The Perceived Impact of Trauma-Focused Research on Forensic Psychiatric Patients With Lifetime Victimization Histories

Ilvy Goossens, Tonia L Nicholls, Iris Torchalla, Johann Brink, Corine de Ruiter

Research output: Contribution to journalArticleAcademicpeer-review

Abstract

This study examined the perceived costs, benefits, and motivations for participating in individual trauma-focused interviews among forensic psychiatric patients (N = 74). The majority of our participants were male, and 100% endorsed adverse childhood experiences (e.g., abuse, neglect) or exposure to potentially traumatic events (e.g., assault). Levels of posttraumatic avoidance (41.9%), reexperiencing (59.5%), and increased arousal (51.3%) were high. In line with previous studies, our findings suggest an overall positive research experience in this sample. In spite of extensive histories of lifetime victimization we did not find an association between victimization, posttraumatic symptomatology, and a negative research experience. Our findings suggest that participation in trauma-focused research is not only possible with, but also potentially beneficial for forensic patients.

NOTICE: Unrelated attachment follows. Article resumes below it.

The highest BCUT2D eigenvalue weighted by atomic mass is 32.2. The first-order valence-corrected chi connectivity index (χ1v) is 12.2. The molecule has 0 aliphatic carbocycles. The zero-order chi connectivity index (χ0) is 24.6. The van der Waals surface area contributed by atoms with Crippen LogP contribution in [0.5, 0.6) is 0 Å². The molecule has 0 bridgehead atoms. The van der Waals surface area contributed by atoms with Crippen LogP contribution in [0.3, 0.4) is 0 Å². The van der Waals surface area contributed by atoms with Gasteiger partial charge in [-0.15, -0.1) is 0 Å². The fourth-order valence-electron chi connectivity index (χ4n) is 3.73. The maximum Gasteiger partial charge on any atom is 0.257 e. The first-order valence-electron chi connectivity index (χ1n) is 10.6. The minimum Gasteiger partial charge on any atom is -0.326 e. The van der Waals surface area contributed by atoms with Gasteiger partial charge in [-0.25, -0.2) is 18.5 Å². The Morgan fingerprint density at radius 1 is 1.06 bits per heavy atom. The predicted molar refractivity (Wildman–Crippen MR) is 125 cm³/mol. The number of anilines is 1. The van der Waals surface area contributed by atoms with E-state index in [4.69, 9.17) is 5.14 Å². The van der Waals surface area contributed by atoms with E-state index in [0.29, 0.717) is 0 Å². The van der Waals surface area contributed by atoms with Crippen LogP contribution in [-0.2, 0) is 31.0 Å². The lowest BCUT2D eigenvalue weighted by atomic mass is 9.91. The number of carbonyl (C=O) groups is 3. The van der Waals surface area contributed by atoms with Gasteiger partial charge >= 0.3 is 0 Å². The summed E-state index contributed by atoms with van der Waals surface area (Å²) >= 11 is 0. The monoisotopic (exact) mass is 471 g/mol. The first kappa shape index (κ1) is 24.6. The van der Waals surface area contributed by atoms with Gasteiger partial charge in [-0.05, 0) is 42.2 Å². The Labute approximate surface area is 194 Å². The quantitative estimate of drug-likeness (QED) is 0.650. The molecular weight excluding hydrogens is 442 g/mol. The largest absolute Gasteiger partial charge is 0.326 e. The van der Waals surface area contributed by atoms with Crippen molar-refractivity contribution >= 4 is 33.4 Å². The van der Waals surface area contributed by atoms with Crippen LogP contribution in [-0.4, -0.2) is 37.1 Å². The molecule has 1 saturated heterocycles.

Original languageEnglish
Pages (from-to)334-345
Number of pages12
JournalJournal of Empirical Research on Human Research Ethics
Volume11
Issue number4
DOIs
Publication statusPublished - Oct 2016

Keywords

  • trauma-focused research
  • victimization
  • forensic
  • PTSD
  • research impact
  • research burden
  • mental illness
  • POSTTRAUMATIC-STRESS-DISORDER
  • ADVERSE CHILDHOOD EXPERIENCES
  • SEVERE MENTAL-ILLNESS
  • SEXUAL-ABUSE
  • PREVALENCE
  • VIOLENCE
  • ADULTS
  • PARTICIPATION
  • POPULATION
  • SURVIVORS

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